Heartworm disease in dogs is a silent killer that is often overlooked until it’s too late. This preventable condition starts with a mosquito bite and ends with either a long, expensive treatment or death.
Symptoms may not appear until the worm reaches maturity (usually around 6 months).
Signs of Heartworms in a Dog
1. A soft, dry cough
The parasites make their way to the lungs and start multiplying in the lungs and surrounding veins. Coughing may be most noticeable after exercise and may end with fainting. Even light exercise can cause fainting.
2. Inactivity or lethargy
Your pet suddenly seems tired more often, doesn’t want to go outside, or avoids all physical activity. Dogs with heartworm infection are weakened and find it difficult to be active even when performing small tasks.
3. Weight loss or anorexia
Even minor physical activities, such as eating, can become difficult and exhausting chores.
4. Rapid or difficult breathing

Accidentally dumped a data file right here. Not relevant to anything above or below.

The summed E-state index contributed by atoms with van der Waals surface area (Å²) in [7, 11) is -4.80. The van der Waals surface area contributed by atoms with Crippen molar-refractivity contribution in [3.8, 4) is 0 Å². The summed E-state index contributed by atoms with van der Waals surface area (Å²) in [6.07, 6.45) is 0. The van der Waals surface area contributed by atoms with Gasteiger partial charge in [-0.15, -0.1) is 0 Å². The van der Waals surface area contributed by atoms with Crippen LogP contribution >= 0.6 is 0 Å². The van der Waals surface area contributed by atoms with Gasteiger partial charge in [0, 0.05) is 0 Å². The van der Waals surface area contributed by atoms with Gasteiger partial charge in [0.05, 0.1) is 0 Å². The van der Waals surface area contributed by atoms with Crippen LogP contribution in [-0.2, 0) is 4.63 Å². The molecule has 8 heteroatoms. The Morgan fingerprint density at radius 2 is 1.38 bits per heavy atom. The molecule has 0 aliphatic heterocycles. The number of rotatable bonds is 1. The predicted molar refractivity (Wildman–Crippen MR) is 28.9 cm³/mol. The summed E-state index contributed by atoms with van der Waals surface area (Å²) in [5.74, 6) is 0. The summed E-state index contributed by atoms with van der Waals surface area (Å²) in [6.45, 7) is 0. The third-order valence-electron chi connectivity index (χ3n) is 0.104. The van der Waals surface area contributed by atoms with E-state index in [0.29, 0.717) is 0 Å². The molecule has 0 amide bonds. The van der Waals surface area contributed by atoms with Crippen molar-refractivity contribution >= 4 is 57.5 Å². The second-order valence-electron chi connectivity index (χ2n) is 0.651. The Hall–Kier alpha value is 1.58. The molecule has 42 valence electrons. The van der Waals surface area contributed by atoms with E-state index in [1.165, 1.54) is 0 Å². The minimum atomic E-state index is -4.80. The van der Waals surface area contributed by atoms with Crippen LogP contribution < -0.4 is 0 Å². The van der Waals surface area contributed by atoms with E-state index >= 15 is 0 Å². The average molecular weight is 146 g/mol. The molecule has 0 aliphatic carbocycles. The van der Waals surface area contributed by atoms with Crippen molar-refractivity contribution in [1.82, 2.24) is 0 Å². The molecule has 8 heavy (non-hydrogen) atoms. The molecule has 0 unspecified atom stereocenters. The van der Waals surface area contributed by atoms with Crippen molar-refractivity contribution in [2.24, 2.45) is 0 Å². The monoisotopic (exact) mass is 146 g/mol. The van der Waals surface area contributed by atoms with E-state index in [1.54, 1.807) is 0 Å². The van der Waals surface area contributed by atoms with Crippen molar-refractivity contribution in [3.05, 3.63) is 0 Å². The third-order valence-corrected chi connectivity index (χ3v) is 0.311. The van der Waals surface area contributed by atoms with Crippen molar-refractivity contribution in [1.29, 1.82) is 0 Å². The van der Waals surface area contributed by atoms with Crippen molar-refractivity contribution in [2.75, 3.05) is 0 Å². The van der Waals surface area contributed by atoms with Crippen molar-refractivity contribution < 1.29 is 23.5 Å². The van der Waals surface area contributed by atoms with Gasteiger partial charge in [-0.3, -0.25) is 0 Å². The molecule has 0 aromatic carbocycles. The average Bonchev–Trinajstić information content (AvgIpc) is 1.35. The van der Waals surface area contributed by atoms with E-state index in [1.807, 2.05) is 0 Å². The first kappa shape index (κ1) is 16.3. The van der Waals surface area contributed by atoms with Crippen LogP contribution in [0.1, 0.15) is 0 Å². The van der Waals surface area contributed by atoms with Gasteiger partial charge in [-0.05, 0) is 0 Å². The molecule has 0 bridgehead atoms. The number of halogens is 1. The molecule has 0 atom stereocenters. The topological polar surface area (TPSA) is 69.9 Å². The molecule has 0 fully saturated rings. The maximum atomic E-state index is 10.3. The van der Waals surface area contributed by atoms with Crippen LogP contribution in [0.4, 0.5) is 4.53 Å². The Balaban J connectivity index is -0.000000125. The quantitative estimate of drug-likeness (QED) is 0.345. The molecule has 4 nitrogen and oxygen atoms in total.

Along with coughing, breathing problems occur when the worms inhabit the lungs and surrounding veins. Fluid can also build around the blood vessels in the lungs, making it difficult for the lungs to oxygenate the blood.
5. Bulging chest
The ribs may seem to protrude, and the chest has a bulging appearance as a result of adult heartworm infection. This symptom can result from weight loss and anorexia caused by heartworms. This can also be caused by fluid buildup in response to the parasite’s presence.
6. Allergic reaction
Although allergic reaction is more common in cats, it is possible for dogs to show symptoms similar to an allergic reaction or asthmatic symptoms in response to the heartworms or their offspring.
Large numbers of heartworms invade the heart and cause blockage of blood flow (known as caval or vena cava syndrome). Collapse is usually accompanied by shock and red blood cell destruction. Death can follow within days.
Other symptoms are possible, too:
- Secondary pneumonia
- Increased blood pressure
- Excessive sleeping
Seizures, lameness and blindness occur when the parasites get lost and end up in places other than the heart or lungs. They can end up in the brain or eyes, although this is rare.
Some of the symptoms above can also be signs of other conditions, which makes it more difficult to detect heartworm infection. There are other tools used by vets to detect the condition more accurately.
Dr. Sarah Kalivoda
Mountain View Animal Hospital & Holistic Pet Care